Thursday, October 26, 2006

Telling good credit risks from bad.

I made a presentation yesterday to a group of credit managers wanting to know more about the challenges facing small business – and how to tell good credit risks from bad.

That’s pretty hard to do, since the future can’t be known, small businesses’ finances tend to be opaque to anyone from outside, and, of course, because there's often only a very thin line between success and failure.

But I took a shot at it. Based on my experience as a small-business writer, researcher, editor and consultant, I came up with a list of nine characteristics of a business (or its management) that tend to correlate with small business success. I’m sure there are many more (leave a Comment if you want to suggest some), but here is my list:

* having (and better still, actively revisiting) a current business plan
* access to outside capital
* the owner has a college, university or graduate degree, or substantial industry experience
* the owner has previously run a business
* support of a board of directors or advisory boards
* being founded or run by two or more partners who possess complementary (not duplicated) skills and experience
* exporting their products and services to at least one other country
* the company is actively adopting automated systems and proven processes to become more efficient – giving the owner more time to work ON the business rather than IN it.
* the company is involved at the intersection point of two or more fundamental trends (see earlier post: Where Trends Converge).

To get a feel for the owners’ commitment to the growth and success of their business, I proposed asking them these four questions:

- Tell me about your business plan. How often do you update it?
- What processes are you developing to make the business independent of you, day-to-day?
- Who are the key people in your organization, and what are you doing to make sure you retain them and keep them motivated?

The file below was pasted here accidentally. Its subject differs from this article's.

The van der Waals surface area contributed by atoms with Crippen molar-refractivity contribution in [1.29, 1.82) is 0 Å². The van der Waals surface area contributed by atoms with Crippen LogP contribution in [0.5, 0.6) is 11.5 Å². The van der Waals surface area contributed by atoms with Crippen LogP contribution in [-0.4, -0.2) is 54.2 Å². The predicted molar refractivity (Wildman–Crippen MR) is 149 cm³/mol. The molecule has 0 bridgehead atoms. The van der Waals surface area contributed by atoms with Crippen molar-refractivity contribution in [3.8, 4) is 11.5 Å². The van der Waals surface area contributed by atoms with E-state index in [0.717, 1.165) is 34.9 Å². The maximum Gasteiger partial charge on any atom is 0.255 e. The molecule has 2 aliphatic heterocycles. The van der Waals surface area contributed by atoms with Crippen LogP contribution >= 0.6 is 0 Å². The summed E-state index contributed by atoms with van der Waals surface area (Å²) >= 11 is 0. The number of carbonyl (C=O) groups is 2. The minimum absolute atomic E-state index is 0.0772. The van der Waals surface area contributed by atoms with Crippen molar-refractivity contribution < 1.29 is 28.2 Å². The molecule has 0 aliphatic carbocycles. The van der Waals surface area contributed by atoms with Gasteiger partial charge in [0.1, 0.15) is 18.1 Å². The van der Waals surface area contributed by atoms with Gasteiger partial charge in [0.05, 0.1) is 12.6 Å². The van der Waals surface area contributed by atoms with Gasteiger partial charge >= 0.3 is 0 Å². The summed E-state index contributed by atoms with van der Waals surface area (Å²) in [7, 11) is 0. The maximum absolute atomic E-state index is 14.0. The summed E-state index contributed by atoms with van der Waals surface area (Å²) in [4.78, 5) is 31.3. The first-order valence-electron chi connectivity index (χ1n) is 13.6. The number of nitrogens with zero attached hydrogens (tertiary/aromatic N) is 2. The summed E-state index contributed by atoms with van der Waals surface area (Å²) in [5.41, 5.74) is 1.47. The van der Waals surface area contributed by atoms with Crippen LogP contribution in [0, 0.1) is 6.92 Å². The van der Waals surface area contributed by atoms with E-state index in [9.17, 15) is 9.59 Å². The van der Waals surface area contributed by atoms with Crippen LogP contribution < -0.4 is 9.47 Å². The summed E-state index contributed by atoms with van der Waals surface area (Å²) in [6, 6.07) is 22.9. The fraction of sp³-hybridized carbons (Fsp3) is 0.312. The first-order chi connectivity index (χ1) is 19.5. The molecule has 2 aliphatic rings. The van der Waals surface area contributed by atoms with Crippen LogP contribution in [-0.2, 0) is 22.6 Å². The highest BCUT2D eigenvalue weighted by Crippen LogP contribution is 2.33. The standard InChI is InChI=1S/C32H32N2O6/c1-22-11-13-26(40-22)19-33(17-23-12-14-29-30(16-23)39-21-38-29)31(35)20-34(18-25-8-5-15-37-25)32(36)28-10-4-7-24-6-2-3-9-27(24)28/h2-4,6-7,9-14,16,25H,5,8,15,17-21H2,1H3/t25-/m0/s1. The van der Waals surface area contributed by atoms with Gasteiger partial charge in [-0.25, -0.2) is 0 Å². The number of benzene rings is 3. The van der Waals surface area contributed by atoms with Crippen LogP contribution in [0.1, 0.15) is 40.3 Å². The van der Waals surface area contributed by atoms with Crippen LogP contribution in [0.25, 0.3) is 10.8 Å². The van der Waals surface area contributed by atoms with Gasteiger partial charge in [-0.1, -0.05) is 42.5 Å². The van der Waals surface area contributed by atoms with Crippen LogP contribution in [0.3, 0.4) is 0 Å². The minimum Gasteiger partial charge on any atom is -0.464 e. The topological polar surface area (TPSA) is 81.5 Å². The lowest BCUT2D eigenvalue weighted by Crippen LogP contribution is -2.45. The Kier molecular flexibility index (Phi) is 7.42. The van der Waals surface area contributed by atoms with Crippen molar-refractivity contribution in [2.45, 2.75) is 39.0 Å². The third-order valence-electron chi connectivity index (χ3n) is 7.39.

- Do you have a succession plan to ensure that you develop key people, and that the business will be in good hands if something should happen to you?


Ian Graham said...

Hi Rick,

I am a regular reader and enjoy stopping by to check out your posts. What makes a small business successful is an area of keen personal interest so I thought I would take the opportunity to de-cloak.

Assuming that the small business is knowledge based, export oriented and planning to grow into a large business here are four characteristics I have observed that successful small businesses have in common.

Mission, Vision and Value is the cornerstone of any great company. MVV provides an indication that the company has an understanding of who they are, where they are going and what is important to the corporate culture.

Focus on results. There is a culture within the company that focuses on accomplishment and results tied into the MVV. My experience is that companies that focus on results tend to achieve them while those that wrap themselves in tactical and procedural tasks tend to stagnate.

Adaptability. The company has the discipline to have a plan but this is tempered with knowledge and skill to adapt to changing circumstances in the market.

Leadership. The leader of the company has the soft skills, business acumen and determination to effectively lead the company.

I recently wrote an article for the Ottawa Business Journal after speaking with the CEO’s of many local knowledge based export oriented businesses. I included quotes from five of the CEO’s in the article that I thought showed promise. Since the publication of the article on September 18, my top two picks MODASolutions and Triacta have each received VC funding of $12.5M and $1M respectively.


Ian Graham

Anonymous said...

Dear Rick,
Your post seems to be very interesting for me, moreover it is helpful. I am writing a course paper on small business, so I want to thank you for the information.